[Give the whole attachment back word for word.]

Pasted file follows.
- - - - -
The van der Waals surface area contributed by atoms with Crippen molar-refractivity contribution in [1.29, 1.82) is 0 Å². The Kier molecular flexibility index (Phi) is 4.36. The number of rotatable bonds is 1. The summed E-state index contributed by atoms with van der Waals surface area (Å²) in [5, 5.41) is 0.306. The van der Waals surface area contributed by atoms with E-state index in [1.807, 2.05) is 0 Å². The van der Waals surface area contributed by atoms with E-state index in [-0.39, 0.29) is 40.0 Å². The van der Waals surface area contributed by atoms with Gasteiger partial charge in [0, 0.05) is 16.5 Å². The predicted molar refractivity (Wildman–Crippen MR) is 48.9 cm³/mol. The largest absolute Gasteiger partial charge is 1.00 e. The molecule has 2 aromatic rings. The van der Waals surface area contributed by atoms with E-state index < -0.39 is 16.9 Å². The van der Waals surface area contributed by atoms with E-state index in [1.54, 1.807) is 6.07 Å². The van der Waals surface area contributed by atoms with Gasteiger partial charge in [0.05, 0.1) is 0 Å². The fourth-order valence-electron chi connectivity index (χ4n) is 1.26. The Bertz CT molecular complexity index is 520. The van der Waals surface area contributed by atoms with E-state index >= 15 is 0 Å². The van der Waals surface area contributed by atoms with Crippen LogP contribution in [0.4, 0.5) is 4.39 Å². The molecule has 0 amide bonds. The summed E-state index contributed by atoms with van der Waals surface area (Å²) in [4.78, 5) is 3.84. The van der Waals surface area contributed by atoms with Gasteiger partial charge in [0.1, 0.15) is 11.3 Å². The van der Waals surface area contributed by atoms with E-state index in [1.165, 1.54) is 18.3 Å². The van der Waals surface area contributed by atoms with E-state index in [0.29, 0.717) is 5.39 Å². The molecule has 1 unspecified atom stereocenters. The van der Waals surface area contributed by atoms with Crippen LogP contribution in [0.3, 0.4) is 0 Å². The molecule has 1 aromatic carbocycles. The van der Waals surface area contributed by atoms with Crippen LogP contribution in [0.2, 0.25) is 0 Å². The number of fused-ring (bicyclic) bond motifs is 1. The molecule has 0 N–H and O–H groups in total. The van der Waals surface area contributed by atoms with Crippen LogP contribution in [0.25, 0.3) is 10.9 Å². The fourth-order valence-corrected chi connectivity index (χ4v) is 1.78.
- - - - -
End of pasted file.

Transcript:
The van der Waals surface area contributed by atoms with Crippen molar-refractivity contribution in [1.29, 1.82) is 0 Å². The Kier molecular flexibility index (Phi) is 4.36. The number of rotatable bonds is 1. The summed E-state index contributed by atoms with van der Waals surface area (Å²) in [5, 5.41) is 0.306. The van der Waals surface area contributed by atoms with E-state index in [1.807, 2.05) is 0 Å². The van der Waals surface area contributed by atoms with E-state index in [-0.39, 0.29) is 40.0 Å². The van der Waals surface area contributed by atoms with Gasteiger partial charge in [0, 0.05) is 16.5 Å². The predicted molar refractivity (Wildman–Crippen MR) is 48.9 cm³/mol. The largest absolute Gasteiger partial charge is 1.00 e. The molecule has 2 aromatic rings. The van der Waals surface area contributed by atoms with E-state index < -0.39 is 16.9 Å². The van der Waals surface area contributed by atoms with E-state index in [1.54, 1.807) is 6.07 Å². The van der Waals surface area contributed by atoms with Gasteiger partial charge in [0.05, 0.1) is 0 Å². The fourth-order valence-electron chi connectivity index (χ4n) is 1.26. The Bertz CT molecular complexity index is 520. The van der Waals surface area contributed by atoms with E-state index >= 15 is 0 Å². The van der Waals surface area contributed by atoms with Crippen LogP contribution in [0.4, 0.5) is 4.39 Å². The molecule has 0 amide bonds. The summed E-state index contributed by atoms with van der Waals surface area (Å²) in [4.78, 5) is 3.84. The van der Waals surface area contributed by atoms with Gasteiger partial charge in [0.1, 0.15) is 11.3 Å². The van der Waals surface area contributed by atoms with E-state index in [1.165, 1.54) is 18.3 Å². The van der Waals surface area contributed by atoms with E-state index in [0.29, 0.717) is 5.39 Å². The molecule has 1 unspecified atom stereocenters. The van der Waals surface area contributed by atoms with Crippen LogP contribution in [0.3, 0.4) is 0 Å². The molecule has 1 aromatic carbocycles. The van der Waals surface area contributed by atoms with Crippen LogP contribution in [0.2, 0.25) is 0 Å². The number of fused-ring (bicyclic) bond motifs is 1. The molecule has 0 N–H and O–H groups in total. The van der Waals surface area contributed by atoms with Crippen LogP contribution in [0.25, 0.3) is 10.9 Å². The fourth-order valence-corrected chi connectivity index (χ4v) is 1.78.